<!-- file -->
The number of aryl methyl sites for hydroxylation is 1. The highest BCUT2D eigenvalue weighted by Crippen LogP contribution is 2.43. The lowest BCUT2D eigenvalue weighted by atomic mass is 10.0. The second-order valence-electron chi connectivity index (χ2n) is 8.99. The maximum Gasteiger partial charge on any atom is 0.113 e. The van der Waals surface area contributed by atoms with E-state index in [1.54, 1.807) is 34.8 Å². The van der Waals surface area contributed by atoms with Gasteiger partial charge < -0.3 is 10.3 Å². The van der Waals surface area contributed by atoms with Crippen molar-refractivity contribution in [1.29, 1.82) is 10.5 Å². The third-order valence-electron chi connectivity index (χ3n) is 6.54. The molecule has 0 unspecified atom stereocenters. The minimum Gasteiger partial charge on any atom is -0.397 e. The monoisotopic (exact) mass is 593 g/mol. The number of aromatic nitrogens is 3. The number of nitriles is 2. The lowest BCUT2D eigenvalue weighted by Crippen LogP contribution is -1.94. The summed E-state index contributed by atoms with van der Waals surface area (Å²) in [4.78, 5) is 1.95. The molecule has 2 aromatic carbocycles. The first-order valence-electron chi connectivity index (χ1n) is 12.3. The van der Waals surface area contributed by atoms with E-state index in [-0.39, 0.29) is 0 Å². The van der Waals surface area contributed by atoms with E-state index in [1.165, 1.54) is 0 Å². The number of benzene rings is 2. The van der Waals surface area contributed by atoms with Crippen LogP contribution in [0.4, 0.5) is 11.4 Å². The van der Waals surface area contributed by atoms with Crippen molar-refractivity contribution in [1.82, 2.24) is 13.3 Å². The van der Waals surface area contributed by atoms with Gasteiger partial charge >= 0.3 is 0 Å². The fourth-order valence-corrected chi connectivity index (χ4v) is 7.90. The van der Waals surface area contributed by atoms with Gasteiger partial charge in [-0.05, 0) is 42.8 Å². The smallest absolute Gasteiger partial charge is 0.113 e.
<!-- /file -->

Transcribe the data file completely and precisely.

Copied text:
The number of aryl methyl sites for hydroxylation is 1. The highest BCUT2D eigenvalue weighted by Crippen LogP contribution is 2.43. The lowest BCUT2D eigenvalue weighted by atomic mass is 10.0. The second-order valence-electron chi connectivity index (χ2n) is 8.99. The maximum Gasteiger partial charge on any atom is 0.113 e. The van der Waals surface area contributed by atoms with E-state index in [1.54, 1.807) is 34.8 Å². The van der Waals surface area contributed by atoms with Gasteiger partial charge < -0.3 is 10.3 Å². The van der Waals surface area contributed by atoms with Crippen molar-refractivity contribution in [1.29, 1.82) is 10.5 Å². The third-order valence-electron chi connectivity index (χ3n) is 6.54. The molecule has 0 unspecified atom stereocenters. The minimum Gasteiger partial charge on any atom is -0.397 e. The monoisotopic (exact) mass is 593 g/mol. The number of aromatic nitrogens is 3. The number of nitriles is 2. The lowest BCUT2D eigenvalue weighted by Crippen LogP contribution is -1.94. The summed E-state index contributed by atoms with van der Waals surface area (Å²) in [4.78, 5) is 1.95. The molecule has 2 aromatic carbocycles. The first-order valence-electron chi connectivity index (χ1n) is 12.3. The van der Waals surface area contributed by atoms with E-state index in [-0.39, 0.29) is 0 Å². The van der Waals surface area contributed by atoms with E-state index in [1.165, 1.54) is 0 Å². The number of benzene rings is 2. The van der Waals surface area contributed by atoms with Crippen LogP contribution in [0.4, 0.5) is 11.4 Å². The van der Waals surface area contributed by atoms with Crippen molar-refractivity contribution in [1.82, 2.24) is 13.3 Å². The van der Waals surface area contributed by atoms with Gasteiger partial charge >= 0.3 is 0 Å². The fourth-order valence-corrected chi connectivity index (χ4v) is 7.90. The van der Waals surface area contributed by atoms with Gasteiger partial charge in [-0.05, 0) is 42.8 Å². The smallest absolute Gasteiger partial charge is 0.113 e.